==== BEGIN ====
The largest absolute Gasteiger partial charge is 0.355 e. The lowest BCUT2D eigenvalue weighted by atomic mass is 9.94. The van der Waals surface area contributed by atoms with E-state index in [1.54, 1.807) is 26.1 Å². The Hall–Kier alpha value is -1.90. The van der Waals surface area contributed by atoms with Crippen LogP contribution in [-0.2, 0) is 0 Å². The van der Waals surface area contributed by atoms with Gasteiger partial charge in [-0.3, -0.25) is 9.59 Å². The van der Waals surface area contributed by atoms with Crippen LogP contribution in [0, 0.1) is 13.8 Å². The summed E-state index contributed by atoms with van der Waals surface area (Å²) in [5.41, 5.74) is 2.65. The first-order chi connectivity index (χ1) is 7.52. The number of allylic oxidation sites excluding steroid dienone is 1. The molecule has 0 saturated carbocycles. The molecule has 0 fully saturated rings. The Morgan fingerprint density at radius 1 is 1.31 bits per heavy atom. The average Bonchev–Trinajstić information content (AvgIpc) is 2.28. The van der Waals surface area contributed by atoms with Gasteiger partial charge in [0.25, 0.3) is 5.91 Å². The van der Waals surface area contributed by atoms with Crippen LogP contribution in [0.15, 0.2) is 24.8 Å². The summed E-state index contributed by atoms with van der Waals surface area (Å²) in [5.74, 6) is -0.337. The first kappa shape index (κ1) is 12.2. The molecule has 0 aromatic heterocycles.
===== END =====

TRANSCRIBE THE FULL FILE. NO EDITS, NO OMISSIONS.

The largest absolute Gasteiger partial charge is 0.355 e. The lowest BCUT2D eigenvalue weighted by atomic mass is 9.94. The van der Waals surface area contributed by atoms with E-state index in [1.54, 1.807) is 26.1 Å². The Hall–Kier alpha value is -1.90. The van der Waals surface area contributed by atoms with Crippen LogP contribution in [-0.2, 0) is 0 Å². The van der Waals surface area contributed by atoms with Gasteiger partial charge in [-0.3, -0.25) is 9.59 Å². The van der Waals surface area contributed by atoms with Crippen LogP contribution in [0, 0.1) is 13.8 Å². The summed E-state index contributed by atoms with van der Waals surface area (Å²) in [5.41, 5.74) is 2.65. The first-order chi connectivity index (χ1) is 7.52. The number of allylic oxidation sites excluding steroid dienone is 1. The molecule has 0 saturated carbocycles. The molecule has 0 fully saturated rings. The Morgan fingerprint density at radius 1 is 1.31 bits per heavy atom. The average Bonchev–Trinajstić information content (AvgIpc) is 2.28. The van der Waals surface area contributed by atoms with Gasteiger partial charge in [0.25, 0.3) is 5.91 Å². The van der Waals surface area contributed by atoms with Crippen LogP contribution in [0.15, 0.2) is 24.8 Å². The summed E-state index contributed by atoms with van der Waals surface area (Å²) in [5.74, 6) is -0.337. The first kappa shape index (κ1) is 12.2. The molecule has 0 aromatic heterocycles.